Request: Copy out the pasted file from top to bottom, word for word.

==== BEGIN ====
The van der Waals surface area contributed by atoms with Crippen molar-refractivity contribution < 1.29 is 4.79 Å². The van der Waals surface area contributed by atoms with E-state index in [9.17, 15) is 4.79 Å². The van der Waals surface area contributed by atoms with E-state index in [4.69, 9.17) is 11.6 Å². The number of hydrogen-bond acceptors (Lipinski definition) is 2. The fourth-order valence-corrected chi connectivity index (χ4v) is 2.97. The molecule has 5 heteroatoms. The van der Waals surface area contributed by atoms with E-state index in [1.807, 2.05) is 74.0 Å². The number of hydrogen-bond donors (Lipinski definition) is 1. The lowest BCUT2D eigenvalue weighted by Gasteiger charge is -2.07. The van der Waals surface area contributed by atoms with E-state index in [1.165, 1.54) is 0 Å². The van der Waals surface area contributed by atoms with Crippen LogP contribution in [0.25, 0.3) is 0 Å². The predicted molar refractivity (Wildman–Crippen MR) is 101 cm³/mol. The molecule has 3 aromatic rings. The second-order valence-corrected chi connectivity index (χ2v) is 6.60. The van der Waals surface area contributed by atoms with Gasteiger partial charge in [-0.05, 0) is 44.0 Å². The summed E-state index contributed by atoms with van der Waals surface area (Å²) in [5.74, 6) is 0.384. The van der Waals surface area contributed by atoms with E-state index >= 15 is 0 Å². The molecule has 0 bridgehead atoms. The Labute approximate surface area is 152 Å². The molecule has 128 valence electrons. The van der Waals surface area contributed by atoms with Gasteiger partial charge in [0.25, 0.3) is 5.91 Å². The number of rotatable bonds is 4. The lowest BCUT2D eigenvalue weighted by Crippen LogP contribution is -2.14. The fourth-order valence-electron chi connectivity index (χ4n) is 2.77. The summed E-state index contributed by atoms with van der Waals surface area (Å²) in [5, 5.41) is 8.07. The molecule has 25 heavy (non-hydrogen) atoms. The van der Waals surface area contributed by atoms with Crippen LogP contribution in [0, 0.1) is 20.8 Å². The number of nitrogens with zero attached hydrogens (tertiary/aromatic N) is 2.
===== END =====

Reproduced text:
The van der Waals surface area contributed by atoms with Crippen molar-refractivity contribution < 1.29 is 4.79 Å². The van der Waals surface area contributed by atoms with E-state index in [9.17, 15) is 4.79 Å². The van der Waals surface area contributed by atoms with E-state index in [4.69, 9.17) is 11.6 Å². The number of hydrogen-bond acceptors (Lipinski definition) is 2. The fourth-order valence-corrected chi connectivity index (χ4v) is 2.97. The molecule has 5 heteroatoms. The van der Waals surface area contributed by atoms with E-state index in [1.807, 2.05) is 74.0 Å². The number of hydrogen-bond donors (Lipinski definition) is 1. The lowest BCUT2D eigenvalue weighted by Gasteiger charge is -2.07. The van der Waals surface area contributed by atoms with E-state index in [1.165, 1.54) is 0 Å². The van der Waals surface area contributed by atoms with Crippen LogP contribution in [0.25, 0.3) is 0 Å². The predicted molar refractivity (Wildman–Crippen MR) is 101 cm³/mol. The molecule has 3 aromatic rings. The second-order valence-corrected chi connectivity index (χ2v) is 6.60. The van der Waals surface area contributed by atoms with Gasteiger partial charge in [-0.05, 0) is 44.0 Å². The summed E-state index contributed by atoms with van der Waals surface area (Å²) in [5.74, 6) is 0.384. The van der Waals surface area contributed by atoms with E-state index >= 15 is 0 Å². The molecule has 0 bridgehead atoms. The Labute approximate surface area is 152 Å². The molecule has 128 valence electrons. The van der Waals surface area contributed by atoms with Gasteiger partial charge in [0.25, 0.3) is 5.91 Å². The number of rotatable bonds is 4. The lowest BCUT2D eigenvalue weighted by Crippen LogP contribution is -2.14. The fourth-order valence-electron chi connectivity index (χ4n) is 2.77. The summed E-state index contributed by atoms with van der Waals surface area (Å²) in [5, 5.41) is 8.07. The molecule has 25 heavy (non-hydrogen) atoms. The van der Waals surface area contributed by atoms with Crippen LogP contribution in [0, 0.1) is 20.8 Å². The number of nitrogens with zero attached hydrogens (tertiary/aromatic N) is 2.